Ontario’s 75 Utilities A Hindrance To Electric Vehicle Uptake In Canada?
Since 2009, Ontario had a goal to have 5% electric cars on the roads by 2020, which would be some 380,000. After over four years, there is only 2,500 or so registered.
According to an article on CTV News, EV adoption is hindered by an overabundance of utility firms.
Ontario had 393 utilities at its peak in 1932, and now has 75 left today, which according to article, is still too many and holding back upgrades needed for EVs.
Hossam Gaber, an energy professor at the University of Ontario Institute of Technology stated:
“A lot of work needs to be done (à) if Ontario is going to move toward infrastructure to support electrification of vehicles.”
“Having co-ordination is important to avoid waste of time, waste of resources and also, making sure we are not lacking or losing something important.”
Thomas Timmins, head of the global renewable energy practice at the law firm Gowlings, says that there is needs to be a lot of power for fast charging:
“Everyone’s going to be like, ‘I need to charge in an hour. I need to charge in 15 minutes. No, no, I need to charge in five minutes.”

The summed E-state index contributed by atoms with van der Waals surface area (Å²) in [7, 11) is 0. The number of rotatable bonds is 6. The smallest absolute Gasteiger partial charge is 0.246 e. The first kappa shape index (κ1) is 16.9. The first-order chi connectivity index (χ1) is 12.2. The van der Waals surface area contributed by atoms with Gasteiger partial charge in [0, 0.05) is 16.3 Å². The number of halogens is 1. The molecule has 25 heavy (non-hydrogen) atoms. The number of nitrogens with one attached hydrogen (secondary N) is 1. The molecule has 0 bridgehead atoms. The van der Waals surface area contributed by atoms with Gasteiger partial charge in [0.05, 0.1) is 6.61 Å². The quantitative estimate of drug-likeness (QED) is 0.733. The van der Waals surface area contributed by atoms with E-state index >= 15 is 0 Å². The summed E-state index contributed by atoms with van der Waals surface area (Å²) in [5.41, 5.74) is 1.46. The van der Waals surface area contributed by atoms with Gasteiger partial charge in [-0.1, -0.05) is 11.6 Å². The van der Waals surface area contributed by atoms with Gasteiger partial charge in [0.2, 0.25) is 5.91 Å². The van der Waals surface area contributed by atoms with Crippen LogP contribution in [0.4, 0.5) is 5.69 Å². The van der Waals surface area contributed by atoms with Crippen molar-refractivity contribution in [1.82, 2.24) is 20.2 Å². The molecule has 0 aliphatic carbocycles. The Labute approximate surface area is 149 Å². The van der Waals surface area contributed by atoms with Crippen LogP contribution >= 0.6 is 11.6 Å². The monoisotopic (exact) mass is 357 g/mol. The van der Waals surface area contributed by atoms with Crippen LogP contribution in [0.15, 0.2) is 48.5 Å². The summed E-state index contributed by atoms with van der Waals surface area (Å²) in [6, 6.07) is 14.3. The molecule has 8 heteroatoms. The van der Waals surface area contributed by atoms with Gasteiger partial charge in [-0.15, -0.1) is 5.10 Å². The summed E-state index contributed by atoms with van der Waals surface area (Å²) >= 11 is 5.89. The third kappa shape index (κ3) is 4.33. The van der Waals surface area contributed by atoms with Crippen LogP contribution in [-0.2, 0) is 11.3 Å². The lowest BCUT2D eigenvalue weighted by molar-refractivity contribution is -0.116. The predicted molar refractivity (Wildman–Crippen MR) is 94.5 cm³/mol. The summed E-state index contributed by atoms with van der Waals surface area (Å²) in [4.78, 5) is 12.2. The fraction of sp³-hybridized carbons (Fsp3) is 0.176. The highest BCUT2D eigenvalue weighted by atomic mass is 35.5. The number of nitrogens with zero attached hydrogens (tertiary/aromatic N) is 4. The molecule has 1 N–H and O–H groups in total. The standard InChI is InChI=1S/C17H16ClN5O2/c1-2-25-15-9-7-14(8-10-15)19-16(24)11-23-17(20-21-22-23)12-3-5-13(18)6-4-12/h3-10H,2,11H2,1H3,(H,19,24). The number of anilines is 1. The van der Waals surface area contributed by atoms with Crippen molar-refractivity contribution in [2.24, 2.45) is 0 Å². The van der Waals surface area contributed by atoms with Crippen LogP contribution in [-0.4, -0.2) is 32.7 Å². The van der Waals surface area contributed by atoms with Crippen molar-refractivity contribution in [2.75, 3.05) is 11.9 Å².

Indicated remedy for grid upgrade is merger of all those small utilities in to several large utilities.
To be honest, we don’t think that electric cars are a big problem for the grid and research generally confirms that. EVs in most cases are charged at home at night, which doesn’t require increase of the installed capacity.
Also, the quick charging shouldn’t be a problem, at least not because there are a lot of utilities. In normal conditions, every utility should be happy to have a new customer who wants buy a lot of energy and this is incomprehensible why would they worry about?
We could expect that when there will be real demand for power they will just invest in additional production capacity and then deliver.
Finally, in Europe where there is probably 100-times less utilities (few in one country at best), one of the CHAdeMO Association representatives told us that 50 kW chargers are okay and that even at this level, sometimes operators have problems (need large investments) to utilize full 50 kW because of weak grid connections. This confirms that this is cost/demand equation rather than related to the number of utilities.
Source: CTV News